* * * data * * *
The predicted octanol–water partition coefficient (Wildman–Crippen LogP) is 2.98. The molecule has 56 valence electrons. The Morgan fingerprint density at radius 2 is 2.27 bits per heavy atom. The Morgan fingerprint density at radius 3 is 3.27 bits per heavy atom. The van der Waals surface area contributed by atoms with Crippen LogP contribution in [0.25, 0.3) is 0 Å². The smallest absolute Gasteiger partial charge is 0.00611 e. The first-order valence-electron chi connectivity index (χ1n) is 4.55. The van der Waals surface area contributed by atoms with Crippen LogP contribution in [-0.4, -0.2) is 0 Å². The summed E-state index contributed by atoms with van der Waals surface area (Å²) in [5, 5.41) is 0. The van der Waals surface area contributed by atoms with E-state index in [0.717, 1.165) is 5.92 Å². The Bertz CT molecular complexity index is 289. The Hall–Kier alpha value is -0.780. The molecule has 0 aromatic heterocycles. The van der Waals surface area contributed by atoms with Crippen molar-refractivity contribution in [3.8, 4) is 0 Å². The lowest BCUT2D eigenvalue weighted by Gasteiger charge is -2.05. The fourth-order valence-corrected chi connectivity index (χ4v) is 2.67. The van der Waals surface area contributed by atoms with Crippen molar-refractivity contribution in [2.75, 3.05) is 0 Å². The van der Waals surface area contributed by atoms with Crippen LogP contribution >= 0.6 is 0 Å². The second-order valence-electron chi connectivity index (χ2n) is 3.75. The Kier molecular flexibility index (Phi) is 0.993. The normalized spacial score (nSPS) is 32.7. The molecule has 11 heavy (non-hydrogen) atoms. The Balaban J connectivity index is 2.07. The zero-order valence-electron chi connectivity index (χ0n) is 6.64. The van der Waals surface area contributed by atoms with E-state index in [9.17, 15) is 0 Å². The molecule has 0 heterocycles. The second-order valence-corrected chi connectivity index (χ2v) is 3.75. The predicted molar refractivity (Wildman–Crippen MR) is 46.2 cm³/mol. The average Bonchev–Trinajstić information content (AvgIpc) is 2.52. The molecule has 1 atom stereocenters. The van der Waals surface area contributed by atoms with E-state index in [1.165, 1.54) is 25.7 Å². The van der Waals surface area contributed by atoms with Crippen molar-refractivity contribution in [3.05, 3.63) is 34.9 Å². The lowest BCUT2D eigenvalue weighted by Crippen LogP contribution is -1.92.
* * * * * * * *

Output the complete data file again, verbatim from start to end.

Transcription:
The predicted octanol–water partition coefficient (Wildman–Crippen LogP) is 2.98. The molecule has 56 valence electrons. The Morgan fingerprint density at radius 2 is 2.27 bits per heavy atom. The Morgan fingerprint density at radius 3 is 3.27 bits per heavy atom. The van der Waals surface area contributed by atoms with Crippen LogP contribution in [0.25, 0.3) is 0 Å². The smallest absolute Gasteiger partial charge is 0.00611 e. The first-order valence-electron chi connectivity index (χ1n) is 4.55. The van der Waals surface area contributed by atoms with Crippen LogP contribution in [-0.4, -0.2) is 0 Å². The summed E-state index contributed by atoms with van der Waals surface area (Å²) in [5, 5.41) is 0. The van der Waals surface area contributed by atoms with E-state index in [0.717, 1.165) is 5.92 Å². The Bertz CT molecular complexity index is 289. The Hall–Kier alpha value is -0.780. The molecule has 0 aromatic heterocycles. The van der Waals surface area contributed by atoms with Crippen molar-refractivity contribution in [3.8, 4) is 0 Å². The lowest BCUT2D eigenvalue weighted by Gasteiger charge is -2.05. The fourth-order valence-corrected chi connectivity index (χ4v) is 2.67. The van der Waals surface area contributed by atoms with Crippen molar-refractivity contribution in [2.75, 3.05) is 0 Å². The van der Waals surface area contributed by atoms with Crippen LogP contribution >= 0.6 is 0 Å². The second-order valence-electron chi connectivity index (χ2n) is 3.75. The Kier molecular flexibility index (Phi) is 0.993. The normalized spacial score (nSPS) is 32.7. The molecule has 11 heavy (non-hydrogen) atoms. The Balaban J connectivity index is 2.07. The zero-order valence-electron chi connectivity index (χ0n) is 6.64. The van der Waals surface area contributed by atoms with E-state index in [9.17, 15) is 0 Å². The molecule has 0 heterocycles. The second-order valence-corrected chi connectivity index (χ2v) is 3.75. The predicted molar refractivity (Wildman–Crippen MR) is 46.2 cm³/mol. The average Bonchev–Trinajstić information content (AvgIpc) is 2.52. The molecule has 1 atom stereocenters. The van der Waals surface area contributed by atoms with E-state index in [1.165, 1.54) is 25.7 Å². The van der Waals surface area contributed by atoms with Crippen molar-refractivity contribution in [3.05, 3.63) is 34.9 Å². The lowest BCUT2D eigenvalue weighted by Crippen LogP contribution is -1.92.